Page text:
However, on April 7, 2022, the Centers for Medicare and Medicaid Services (CMS) restricted aducanumab coverage only to clinical trials (randomized controlled trials).70,71 There has been a considerable debate since the announcement that CMS planned to limit Aduhelm™ coverage.72 The CMS decision includes the whole class of anti-Aβ antibodies, which also affect lecanemab, donanemab, and gantenerumab.73,74 Moreover, this decision could also interfere with private insurance coverage because most follow the CMS’s orientations.74 Furthermore, Biogen had to adapt its confirmatory study (ENVISION) to be covered by the CMS.50
In addition, aducanumab approval created challenges for current and future AD clinical trials. Firstly, patients will want to drop out of investigational drugs trials for the aducanumab.39 Secondly, it could be challenging to recruit and keep patients in placebo-controlled trials.12,13
Moving to the opportunities, aducanumab’s effect on downstream tau pathology could finally empower the combination therapies approach (anti-tau and anti-amyloid drugs). Given the complexity of AD pathology, combined therapy is gaining strength in the scientific community. Having one anti-Aβ immunotherapy approved, with the demonstrated effect of tau pathology, could open the door for clinical trials targeting more than one toxic protein.75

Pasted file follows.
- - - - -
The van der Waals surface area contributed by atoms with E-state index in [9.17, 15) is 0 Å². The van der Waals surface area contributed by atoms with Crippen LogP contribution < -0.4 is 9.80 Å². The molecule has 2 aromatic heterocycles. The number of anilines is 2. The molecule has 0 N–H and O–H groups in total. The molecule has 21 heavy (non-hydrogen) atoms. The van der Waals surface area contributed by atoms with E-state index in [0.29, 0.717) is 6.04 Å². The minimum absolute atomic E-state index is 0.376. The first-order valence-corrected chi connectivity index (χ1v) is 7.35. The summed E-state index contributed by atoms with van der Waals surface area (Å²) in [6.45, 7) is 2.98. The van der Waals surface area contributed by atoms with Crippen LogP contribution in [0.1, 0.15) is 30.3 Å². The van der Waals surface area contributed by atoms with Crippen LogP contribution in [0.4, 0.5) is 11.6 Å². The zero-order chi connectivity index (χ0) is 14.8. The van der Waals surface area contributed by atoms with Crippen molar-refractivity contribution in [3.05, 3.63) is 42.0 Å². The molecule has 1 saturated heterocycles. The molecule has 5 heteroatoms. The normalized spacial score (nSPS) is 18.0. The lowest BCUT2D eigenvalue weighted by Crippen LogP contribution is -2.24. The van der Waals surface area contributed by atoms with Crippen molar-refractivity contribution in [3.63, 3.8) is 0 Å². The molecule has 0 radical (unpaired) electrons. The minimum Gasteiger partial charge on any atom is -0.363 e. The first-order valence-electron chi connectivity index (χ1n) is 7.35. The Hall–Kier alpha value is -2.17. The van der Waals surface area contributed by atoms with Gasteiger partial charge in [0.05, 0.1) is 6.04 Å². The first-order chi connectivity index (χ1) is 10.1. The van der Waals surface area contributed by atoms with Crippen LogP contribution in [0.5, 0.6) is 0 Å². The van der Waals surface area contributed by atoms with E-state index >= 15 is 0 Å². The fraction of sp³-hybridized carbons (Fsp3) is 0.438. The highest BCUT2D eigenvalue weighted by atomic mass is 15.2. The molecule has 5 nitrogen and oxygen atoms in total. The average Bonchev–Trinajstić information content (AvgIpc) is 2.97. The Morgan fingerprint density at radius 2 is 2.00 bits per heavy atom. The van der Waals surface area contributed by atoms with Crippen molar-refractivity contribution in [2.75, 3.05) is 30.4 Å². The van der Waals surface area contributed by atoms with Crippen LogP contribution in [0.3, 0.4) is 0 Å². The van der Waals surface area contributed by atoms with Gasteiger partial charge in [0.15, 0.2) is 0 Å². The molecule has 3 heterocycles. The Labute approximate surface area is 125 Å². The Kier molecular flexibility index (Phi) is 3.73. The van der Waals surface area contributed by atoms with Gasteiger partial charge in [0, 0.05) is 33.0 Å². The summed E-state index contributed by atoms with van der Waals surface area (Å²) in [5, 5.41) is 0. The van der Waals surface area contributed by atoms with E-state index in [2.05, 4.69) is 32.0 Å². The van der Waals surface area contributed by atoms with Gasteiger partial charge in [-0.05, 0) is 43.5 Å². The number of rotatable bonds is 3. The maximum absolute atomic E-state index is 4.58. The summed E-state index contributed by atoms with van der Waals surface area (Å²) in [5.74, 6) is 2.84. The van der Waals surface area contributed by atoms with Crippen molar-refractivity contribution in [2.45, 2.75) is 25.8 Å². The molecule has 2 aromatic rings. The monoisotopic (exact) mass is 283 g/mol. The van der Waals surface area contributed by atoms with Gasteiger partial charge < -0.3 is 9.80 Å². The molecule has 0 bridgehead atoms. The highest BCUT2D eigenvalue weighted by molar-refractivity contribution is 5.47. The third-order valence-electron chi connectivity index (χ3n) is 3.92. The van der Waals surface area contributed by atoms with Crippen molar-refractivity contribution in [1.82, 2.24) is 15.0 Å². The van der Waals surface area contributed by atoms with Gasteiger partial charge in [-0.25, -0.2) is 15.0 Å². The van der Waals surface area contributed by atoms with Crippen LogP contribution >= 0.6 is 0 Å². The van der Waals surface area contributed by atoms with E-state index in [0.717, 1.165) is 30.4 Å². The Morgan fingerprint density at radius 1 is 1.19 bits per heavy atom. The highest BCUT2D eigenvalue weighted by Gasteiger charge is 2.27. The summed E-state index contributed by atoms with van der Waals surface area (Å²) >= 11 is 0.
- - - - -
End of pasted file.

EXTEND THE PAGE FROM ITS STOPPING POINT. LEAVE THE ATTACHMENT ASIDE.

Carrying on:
Further Implications of Aducanumab Approval
Aducanumab approval will have a major impact on AD therapy. The FDA’s decision can redirect the investigation efforts towards the amyloid hypothesis, a therapeutic approach that would be practically “dead” in the face of aducanumab’s failure.
Furthermore, this accelerated approval will also have significant implications in other therapeutic areas, namely in oncology which have a high proportion of drugs approved by the accelerated pathway. Lythgoe et al published a critical paper covering this subject.76 The authors stated that the FDA’s decision suggests that any biomarker can be used as a surrogate endpoint to submit for accelerated approval, regardless of whether or not it is validated. Additionally, aducanumab’s approval showed that despite negative clinical trials or negative advisory committee opinions, drugs can receive accelerated approvals. Thus, an exponential increase in accelerated approvals of anti-cancer drugs is expected in the coming years, and some of them may have dubious efficacy. Finally, the authors indicated that the large time given to Biogen to complete the confirmatory trial (9 years) could set a precedent for companies to delay the completion of this trial.76 As a result, some experts are now questioning the utility of FDA´s accelerated approvals, showing concerns about its increasing frequency, and suggesting reform of this pathway.77